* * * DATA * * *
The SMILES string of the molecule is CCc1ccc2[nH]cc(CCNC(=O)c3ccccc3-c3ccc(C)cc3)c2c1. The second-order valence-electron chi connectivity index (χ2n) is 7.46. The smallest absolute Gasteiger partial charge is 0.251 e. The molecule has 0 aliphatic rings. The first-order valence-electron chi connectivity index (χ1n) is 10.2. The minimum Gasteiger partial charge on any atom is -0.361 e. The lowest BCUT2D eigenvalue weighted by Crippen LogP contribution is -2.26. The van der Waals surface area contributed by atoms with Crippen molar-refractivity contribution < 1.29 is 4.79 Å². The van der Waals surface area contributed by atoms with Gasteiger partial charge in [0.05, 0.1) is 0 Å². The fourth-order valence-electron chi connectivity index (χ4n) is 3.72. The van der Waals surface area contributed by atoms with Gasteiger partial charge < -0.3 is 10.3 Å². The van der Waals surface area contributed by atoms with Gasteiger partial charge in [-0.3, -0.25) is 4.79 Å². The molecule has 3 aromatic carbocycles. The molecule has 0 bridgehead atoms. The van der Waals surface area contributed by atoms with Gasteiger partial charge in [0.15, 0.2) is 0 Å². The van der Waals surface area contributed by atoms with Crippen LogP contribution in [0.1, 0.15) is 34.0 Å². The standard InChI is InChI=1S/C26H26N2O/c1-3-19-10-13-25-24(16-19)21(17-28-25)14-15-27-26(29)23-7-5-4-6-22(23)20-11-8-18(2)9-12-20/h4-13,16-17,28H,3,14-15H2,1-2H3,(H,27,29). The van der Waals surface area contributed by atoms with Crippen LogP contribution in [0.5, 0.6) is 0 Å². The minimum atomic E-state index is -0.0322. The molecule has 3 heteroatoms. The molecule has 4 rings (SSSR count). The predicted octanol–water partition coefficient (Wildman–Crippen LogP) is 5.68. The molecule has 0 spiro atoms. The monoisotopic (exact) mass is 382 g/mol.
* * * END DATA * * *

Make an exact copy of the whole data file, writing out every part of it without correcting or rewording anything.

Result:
The SMILES string of the molecule is CCc1ccc2[nH]cc(CCNC(=O)c3ccccc3-c3ccc(C)cc3)c2c1. The second-order valence-electron chi connectivity index (χ2n) is 7.46. The smallest absolute Gasteiger partial charge is 0.251 e. The molecule has 0 aliphatic rings. The first-order valence-electron chi connectivity index (χ1n) is 10.2. The minimum Gasteiger partial charge on any atom is -0.361 e. The lowest BCUT2D eigenvalue weighted by Crippen LogP contribution is -2.26. The van der Waals surface area contributed by atoms with Crippen molar-refractivity contribution < 1.29 is 4.79 Å². The van der Waals surface area contributed by atoms with Gasteiger partial charge in [0.05, 0.1) is 0 Å². The fourth-order valence-electron chi connectivity index (χ4n) is 3.72. The van der Waals surface area contributed by atoms with Gasteiger partial charge < -0.3 is 10.3 Å². The van der Waals surface area contributed by atoms with Gasteiger partial charge in [-0.3, -0.25) is 4.79 Å². The molecule has 3 aromatic carbocycles. The molecule has 0 bridgehead atoms. The van der Waals surface area contributed by atoms with Gasteiger partial charge in [0.15, 0.2) is 0 Å². The van der Waals surface area contributed by atoms with Crippen LogP contribution in [0.1, 0.15) is 34.0 Å². The standard InChI is InChI=1S/C26H26N2O/c1-3-19-10-13-25-24(16-19)21(17-28-25)14-15-27-26(29)23-7-5-4-6-22(23)20-11-8-18(2)9-12-20/h4-13,16-17,28H,3,14-15H2,1-2H3,(H,27,29). The van der Waals surface area contributed by atoms with Crippen LogP contribution in [0.5, 0.6) is 0 Å². The minimum atomic E-state index is -0.0322. The molecule has 3 heteroatoms. The molecule has 4 rings (SSSR count). The predicted octanol–water partition coefficient (Wildman–Crippen LogP) is 5.68. The molecule has 0 spiro atoms. The monoisotopic (exact) mass is 382 g/mol.